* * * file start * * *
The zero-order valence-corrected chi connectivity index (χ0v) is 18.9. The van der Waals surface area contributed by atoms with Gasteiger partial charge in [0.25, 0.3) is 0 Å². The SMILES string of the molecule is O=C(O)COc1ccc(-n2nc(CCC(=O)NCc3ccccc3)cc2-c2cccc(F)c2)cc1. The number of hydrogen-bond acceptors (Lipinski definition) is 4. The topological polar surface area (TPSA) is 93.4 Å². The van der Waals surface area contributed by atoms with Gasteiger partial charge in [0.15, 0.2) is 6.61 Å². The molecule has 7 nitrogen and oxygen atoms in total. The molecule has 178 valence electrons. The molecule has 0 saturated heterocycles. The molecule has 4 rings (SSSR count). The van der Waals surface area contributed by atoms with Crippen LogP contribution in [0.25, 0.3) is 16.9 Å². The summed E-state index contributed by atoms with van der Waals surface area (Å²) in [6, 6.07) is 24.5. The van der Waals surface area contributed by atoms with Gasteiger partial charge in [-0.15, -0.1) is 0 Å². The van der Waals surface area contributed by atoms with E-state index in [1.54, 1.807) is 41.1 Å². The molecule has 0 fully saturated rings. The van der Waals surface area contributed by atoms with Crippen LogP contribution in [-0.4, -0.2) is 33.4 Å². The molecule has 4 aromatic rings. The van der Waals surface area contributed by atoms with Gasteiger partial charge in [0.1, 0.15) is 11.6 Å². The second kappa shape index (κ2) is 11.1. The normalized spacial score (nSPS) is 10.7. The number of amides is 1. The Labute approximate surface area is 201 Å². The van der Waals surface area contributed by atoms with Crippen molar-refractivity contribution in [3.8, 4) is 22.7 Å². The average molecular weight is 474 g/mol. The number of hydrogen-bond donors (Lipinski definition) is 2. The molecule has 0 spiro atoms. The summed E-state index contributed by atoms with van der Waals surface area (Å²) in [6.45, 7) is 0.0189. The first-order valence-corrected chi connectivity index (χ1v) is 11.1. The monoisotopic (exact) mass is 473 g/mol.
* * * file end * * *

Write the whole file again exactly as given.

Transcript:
The zero-order valence-corrected chi connectivity index (χ0v) is 18.9. The van der Waals surface area contributed by atoms with Gasteiger partial charge in [0.25, 0.3) is 0 Å². The SMILES string of the molecule is O=C(O)COc1ccc(-n2nc(CCC(=O)NCc3ccccc3)cc2-c2cccc(F)c2)cc1. The number of hydrogen-bond acceptors (Lipinski definition) is 4. The topological polar surface area (TPSA) is 93.4 Å². The van der Waals surface area contributed by atoms with Gasteiger partial charge in [0.15, 0.2) is 6.61 Å². The molecule has 7 nitrogen and oxygen atoms in total. The molecule has 178 valence electrons. The molecule has 0 saturated heterocycles. The molecule has 4 rings (SSSR count). The van der Waals surface area contributed by atoms with Crippen LogP contribution in [0.25, 0.3) is 16.9 Å². The summed E-state index contributed by atoms with van der Waals surface area (Å²) in [6, 6.07) is 24.5. The van der Waals surface area contributed by atoms with Gasteiger partial charge in [-0.15, -0.1) is 0 Å². The van der Waals surface area contributed by atoms with E-state index in [1.54, 1.807) is 41.1 Å². The molecule has 0 fully saturated rings. The van der Waals surface area contributed by atoms with Crippen LogP contribution in [-0.4, -0.2) is 33.4 Å². The molecule has 4 aromatic rings. The van der Waals surface area contributed by atoms with Gasteiger partial charge in [0.1, 0.15) is 11.6 Å². The second kappa shape index (κ2) is 11.1. The normalized spacial score (nSPS) is 10.7. The number of amides is 1. The Labute approximate surface area is 201 Å². The van der Waals surface area contributed by atoms with Crippen molar-refractivity contribution in [3.8, 4) is 22.7 Å². The average molecular weight is 474 g/mol. The number of hydrogen-bond donors (Lipinski definition) is 2. The molecule has 0 spiro atoms. The summed E-state index contributed by atoms with van der Waals surface area (Å²) in [6.45, 7) is 0.0189. The first-order valence-corrected chi connectivity index (χ1v) is 11.1. The monoisotopic (exact) mass is 473 g/mol.